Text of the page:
Even the largest companies in the world can’t claim immunity to hacking, data breaches and momentary lapses in judgment.
Nissan is a classic case in point.
Recently, due to a careless oversight, default admin credentials were left in place on part of the company’s network.
That allowed an unknown third party to easily breach the company’s network and gain access to some 20 gigabytes’ worth of code residing in normally well-protected corporate repositories. The vast cache included source code for most of the company’s mobile apps and a wide range of diagnostic tools. It also contained code and other documentation relating to market research, client acquisition and the company’s NissanConnect service.
A Swedish developer named Tillie Kottmann analyzed both the contents of the repository and the anatomy of the breach itself. Kottmann discovered that once the default admin credentials were discovered by an unknown hacker, a torrent link for the source code collection began making the rounds online and was widely shared. It potentially put the contents into the hands of thousands or hackers around the world, and possibly even more than that.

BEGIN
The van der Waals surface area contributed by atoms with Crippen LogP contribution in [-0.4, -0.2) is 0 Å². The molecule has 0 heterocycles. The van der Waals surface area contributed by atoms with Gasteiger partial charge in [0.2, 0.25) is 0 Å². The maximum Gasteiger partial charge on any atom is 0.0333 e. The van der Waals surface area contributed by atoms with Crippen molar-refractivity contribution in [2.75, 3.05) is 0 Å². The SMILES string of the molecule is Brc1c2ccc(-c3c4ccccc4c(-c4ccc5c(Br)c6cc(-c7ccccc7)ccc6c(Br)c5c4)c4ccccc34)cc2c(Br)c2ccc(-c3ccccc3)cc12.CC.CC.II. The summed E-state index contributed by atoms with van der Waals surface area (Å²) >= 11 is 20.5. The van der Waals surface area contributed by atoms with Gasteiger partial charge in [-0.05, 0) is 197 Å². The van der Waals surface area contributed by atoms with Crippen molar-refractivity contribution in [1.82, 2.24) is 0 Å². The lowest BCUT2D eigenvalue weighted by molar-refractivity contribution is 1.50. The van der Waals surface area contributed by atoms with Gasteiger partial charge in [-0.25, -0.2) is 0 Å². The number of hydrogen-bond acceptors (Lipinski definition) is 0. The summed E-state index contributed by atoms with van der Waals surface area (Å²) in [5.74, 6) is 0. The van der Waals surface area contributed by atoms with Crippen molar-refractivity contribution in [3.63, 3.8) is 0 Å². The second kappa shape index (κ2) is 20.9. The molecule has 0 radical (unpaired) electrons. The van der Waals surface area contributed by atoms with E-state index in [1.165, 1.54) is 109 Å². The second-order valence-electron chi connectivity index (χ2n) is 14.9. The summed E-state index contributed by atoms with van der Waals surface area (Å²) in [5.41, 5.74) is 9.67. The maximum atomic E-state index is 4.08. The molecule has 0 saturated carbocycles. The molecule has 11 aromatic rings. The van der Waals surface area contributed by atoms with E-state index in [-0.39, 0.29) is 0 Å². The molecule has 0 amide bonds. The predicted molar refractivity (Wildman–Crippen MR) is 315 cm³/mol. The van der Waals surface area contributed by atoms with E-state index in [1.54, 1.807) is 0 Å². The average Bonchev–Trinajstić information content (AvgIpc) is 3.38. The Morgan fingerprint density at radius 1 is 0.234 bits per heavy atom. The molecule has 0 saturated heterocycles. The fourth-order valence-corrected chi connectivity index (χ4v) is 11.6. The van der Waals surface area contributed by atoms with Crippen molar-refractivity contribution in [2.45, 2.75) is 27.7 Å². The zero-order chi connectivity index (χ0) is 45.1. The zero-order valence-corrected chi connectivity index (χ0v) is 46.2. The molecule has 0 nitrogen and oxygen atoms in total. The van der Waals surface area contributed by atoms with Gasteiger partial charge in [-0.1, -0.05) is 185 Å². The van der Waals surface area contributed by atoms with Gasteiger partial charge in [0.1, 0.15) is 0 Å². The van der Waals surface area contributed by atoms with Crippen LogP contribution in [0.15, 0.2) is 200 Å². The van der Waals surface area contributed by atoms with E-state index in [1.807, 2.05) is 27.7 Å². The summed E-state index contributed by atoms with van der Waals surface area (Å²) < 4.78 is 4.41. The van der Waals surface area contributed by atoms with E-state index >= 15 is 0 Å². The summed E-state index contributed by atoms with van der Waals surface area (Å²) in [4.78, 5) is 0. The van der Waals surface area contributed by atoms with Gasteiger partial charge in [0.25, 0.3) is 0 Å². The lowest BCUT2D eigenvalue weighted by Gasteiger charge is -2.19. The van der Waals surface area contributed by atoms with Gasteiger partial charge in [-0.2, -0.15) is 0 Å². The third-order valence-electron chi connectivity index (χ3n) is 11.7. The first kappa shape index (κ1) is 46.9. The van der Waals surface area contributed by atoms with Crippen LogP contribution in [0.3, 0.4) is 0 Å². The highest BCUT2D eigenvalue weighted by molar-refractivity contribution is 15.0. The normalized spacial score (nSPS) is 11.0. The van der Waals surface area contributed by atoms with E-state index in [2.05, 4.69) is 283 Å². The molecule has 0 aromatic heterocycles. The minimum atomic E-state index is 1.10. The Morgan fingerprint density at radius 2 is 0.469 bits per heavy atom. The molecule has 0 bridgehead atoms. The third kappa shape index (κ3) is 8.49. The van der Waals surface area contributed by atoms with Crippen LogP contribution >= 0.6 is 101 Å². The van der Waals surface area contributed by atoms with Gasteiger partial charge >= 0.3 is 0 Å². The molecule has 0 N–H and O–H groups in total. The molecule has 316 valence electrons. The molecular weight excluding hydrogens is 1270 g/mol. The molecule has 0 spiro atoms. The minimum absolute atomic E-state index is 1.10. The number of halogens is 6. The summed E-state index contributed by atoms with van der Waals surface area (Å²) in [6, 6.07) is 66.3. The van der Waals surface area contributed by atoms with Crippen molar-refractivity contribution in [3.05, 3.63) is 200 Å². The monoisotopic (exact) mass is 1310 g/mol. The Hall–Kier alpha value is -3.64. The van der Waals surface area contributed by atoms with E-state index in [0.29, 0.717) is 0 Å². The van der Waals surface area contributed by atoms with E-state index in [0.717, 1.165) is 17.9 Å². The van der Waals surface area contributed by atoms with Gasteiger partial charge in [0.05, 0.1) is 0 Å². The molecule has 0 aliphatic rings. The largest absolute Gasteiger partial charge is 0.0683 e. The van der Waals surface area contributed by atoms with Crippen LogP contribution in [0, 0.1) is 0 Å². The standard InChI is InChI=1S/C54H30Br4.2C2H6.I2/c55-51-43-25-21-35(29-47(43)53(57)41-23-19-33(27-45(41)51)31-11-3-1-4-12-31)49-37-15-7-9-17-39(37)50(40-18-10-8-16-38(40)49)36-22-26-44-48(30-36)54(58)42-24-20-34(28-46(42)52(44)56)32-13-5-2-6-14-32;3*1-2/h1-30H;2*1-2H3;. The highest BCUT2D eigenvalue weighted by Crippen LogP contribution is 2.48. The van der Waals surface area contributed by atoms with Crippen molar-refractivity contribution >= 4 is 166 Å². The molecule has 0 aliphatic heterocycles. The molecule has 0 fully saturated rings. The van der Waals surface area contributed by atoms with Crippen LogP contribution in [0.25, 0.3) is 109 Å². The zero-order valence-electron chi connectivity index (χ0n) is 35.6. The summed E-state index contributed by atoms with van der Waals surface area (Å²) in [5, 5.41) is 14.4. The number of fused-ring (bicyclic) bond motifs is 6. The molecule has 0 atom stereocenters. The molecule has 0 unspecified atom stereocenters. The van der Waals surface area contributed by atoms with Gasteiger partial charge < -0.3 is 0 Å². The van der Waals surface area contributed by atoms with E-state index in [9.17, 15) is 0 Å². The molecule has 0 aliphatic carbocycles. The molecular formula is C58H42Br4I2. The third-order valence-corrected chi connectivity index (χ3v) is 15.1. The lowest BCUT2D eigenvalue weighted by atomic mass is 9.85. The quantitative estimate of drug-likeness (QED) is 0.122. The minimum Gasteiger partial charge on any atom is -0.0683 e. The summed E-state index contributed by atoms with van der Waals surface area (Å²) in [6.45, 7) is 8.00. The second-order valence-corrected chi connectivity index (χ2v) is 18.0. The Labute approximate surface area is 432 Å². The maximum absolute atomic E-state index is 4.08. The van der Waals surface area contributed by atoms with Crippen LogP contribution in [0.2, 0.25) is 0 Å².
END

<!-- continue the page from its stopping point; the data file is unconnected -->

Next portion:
Kottman’s company is in the habit of maintaining a secure repository of all compromised data like this, and often works with the companies who suffer incidents like this one to help improve their security.
In this case, Nissan NA reached out to Kottmann and asked that her copy of their repository be deleted, and she complied with that request. Needless to say, the company has since better-secured the repository, but at this point, the damage has been done.
If there’s a silver lining to be found, it lies in the fact that the repository didn’t contain sensitive customer or payment card data. So if you’re a Nissan customer, there’s nothing for you to do or worry about.
The loss of control over the proprietary data, however, could be a major issue for the company. Although it’s too soon to say precisely what the scope and scale of the fallout might be. In any case, the situation is still unfolding and it bears watching.